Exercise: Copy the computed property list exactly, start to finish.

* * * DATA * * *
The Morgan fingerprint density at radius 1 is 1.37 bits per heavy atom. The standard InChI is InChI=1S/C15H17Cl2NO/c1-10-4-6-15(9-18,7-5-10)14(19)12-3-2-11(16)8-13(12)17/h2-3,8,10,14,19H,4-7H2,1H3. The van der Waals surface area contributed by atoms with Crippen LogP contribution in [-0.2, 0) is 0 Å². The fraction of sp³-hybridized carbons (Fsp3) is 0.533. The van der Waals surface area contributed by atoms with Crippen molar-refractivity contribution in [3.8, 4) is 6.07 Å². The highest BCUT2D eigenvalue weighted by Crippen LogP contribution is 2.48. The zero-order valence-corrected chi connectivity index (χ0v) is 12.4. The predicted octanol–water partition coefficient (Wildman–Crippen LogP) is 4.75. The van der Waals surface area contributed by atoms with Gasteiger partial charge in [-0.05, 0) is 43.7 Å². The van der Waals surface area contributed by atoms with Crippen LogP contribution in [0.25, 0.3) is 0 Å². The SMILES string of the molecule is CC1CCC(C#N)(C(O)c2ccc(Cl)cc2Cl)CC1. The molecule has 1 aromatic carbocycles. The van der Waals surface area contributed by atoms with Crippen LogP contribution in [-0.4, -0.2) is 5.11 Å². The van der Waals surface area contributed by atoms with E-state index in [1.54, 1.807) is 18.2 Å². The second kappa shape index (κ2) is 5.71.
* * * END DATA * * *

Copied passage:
The Morgan fingerprint density at radius 1 is 1.37 bits per heavy atom. The standard InChI is InChI=1S/C15H17Cl2NO/c1-10-4-6-15(9-18,7-5-10)14(19)12-3-2-11(16)8-13(12)17/h2-3,8,10,14,19H,4-7H2,1H3. The van der Waals surface area contributed by atoms with Crippen LogP contribution in [-0.2, 0) is 0 Å². The fraction of sp³-hybridized carbons (Fsp3) is 0.533. The van der Waals surface area contributed by atoms with Crippen molar-refractivity contribution in [3.8, 4) is 6.07 Å². The highest BCUT2D eigenvalue weighted by Crippen LogP contribution is 2.48. The zero-order valence-corrected chi connectivity index (χ0v) is 12.4. The predicted octanol–water partition coefficient (Wildman–Crippen LogP) is 4.75. The van der Waals surface area contributed by atoms with Gasteiger partial charge in [-0.05, 0) is 43.7 Å². The van der Waals surface area contributed by atoms with Crippen LogP contribution in [0.25, 0.3) is 0 Å². The SMILES string of the molecule is CC1CCC(C#N)(C(O)c2ccc(Cl)cc2Cl)CC1. The molecule has 1 aromatic carbocycles. The van der Waals surface area contributed by atoms with Crippen LogP contribution in [-0.4, -0.2) is 5.11 Å². The van der Waals surface area contributed by atoms with E-state index in [1.54, 1.807) is 18.2 Å². The second kappa shape index (κ2) is 5.71.